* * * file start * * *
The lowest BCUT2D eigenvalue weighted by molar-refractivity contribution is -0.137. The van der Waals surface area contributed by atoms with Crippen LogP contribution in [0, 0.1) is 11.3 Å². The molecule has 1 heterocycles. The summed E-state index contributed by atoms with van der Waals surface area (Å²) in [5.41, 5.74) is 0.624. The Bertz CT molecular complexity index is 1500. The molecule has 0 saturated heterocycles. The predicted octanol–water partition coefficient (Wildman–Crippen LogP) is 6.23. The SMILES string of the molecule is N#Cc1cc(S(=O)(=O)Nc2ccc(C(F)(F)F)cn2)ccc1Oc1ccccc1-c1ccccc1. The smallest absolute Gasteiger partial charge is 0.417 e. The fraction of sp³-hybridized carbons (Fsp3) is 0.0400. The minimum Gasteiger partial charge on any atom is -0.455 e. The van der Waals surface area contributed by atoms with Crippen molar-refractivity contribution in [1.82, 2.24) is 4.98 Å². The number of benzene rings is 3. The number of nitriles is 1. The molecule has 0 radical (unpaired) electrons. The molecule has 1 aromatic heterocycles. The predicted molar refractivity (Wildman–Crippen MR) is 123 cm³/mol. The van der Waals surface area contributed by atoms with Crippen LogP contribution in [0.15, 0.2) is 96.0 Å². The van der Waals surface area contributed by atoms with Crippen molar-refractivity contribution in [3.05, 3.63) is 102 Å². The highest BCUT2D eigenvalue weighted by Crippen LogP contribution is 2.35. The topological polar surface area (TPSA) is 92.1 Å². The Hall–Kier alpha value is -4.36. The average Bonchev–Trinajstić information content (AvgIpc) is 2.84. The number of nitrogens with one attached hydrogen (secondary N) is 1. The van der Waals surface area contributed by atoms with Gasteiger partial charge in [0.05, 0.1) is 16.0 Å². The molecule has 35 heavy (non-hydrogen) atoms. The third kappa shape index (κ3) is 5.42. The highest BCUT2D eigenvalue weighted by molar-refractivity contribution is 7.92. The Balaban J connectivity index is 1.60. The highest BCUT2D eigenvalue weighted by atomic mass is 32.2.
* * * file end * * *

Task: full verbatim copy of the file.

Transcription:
The lowest BCUT2D eigenvalue weighted by molar-refractivity contribution is -0.137. The van der Waals surface area contributed by atoms with Crippen LogP contribution in [0, 0.1) is 11.3 Å². The molecule has 1 heterocycles. The summed E-state index contributed by atoms with van der Waals surface area (Å²) in [5.41, 5.74) is 0.624. The Bertz CT molecular complexity index is 1500. The molecule has 0 saturated heterocycles. The predicted octanol–water partition coefficient (Wildman–Crippen LogP) is 6.23. The SMILES string of the molecule is N#Cc1cc(S(=O)(=O)Nc2ccc(C(F)(F)F)cn2)ccc1Oc1ccccc1-c1ccccc1. The smallest absolute Gasteiger partial charge is 0.417 e. The fraction of sp³-hybridized carbons (Fsp3) is 0.0400. The minimum Gasteiger partial charge on any atom is -0.455 e. The van der Waals surface area contributed by atoms with Crippen molar-refractivity contribution in [1.82, 2.24) is 4.98 Å². The number of benzene rings is 3. The number of nitriles is 1. The molecule has 0 radical (unpaired) electrons. The molecule has 1 aromatic heterocycles. The predicted molar refractivity (Wildman–Crippen MR) is 123 cm³/mol. The van der Waals surface area contributed by atoms with Crippen LogP contribution in [0.15, 0.2) is 96.0 Å². The van der Waals surface area contributed by atoms with Crippen molar-refractivity contribution in [3.05, 3.63) is 102 Å². The highest BCUT2D eigenvalue weighted by Crippen LogP contribution is 2.35. The topological polar surface area (TPSA) is 92.1 Å². The Hall–Kier alpha value is -4.36. The average Bonchev–Trinajstić information content (AvgIpc) is 2.84. The number of nitrogens with one attached hydrogen (secondary N) is 1. The van der Waals surface area contributed by atoms with Gasteiger partial charge in [0.05, 0.1) is 16.0 Å². The molecule has 35 heavy (non-hydrogen) atoms. The third kappa shape index (κ3) is 5.42. The highest BCUT2D eigenvalue weighted by molar-refractivity contribution is 7.92. The Balaban J connectivity index is 1.60. The highest BCUT2D eigenvalue weighted by atomic mass is 32.2.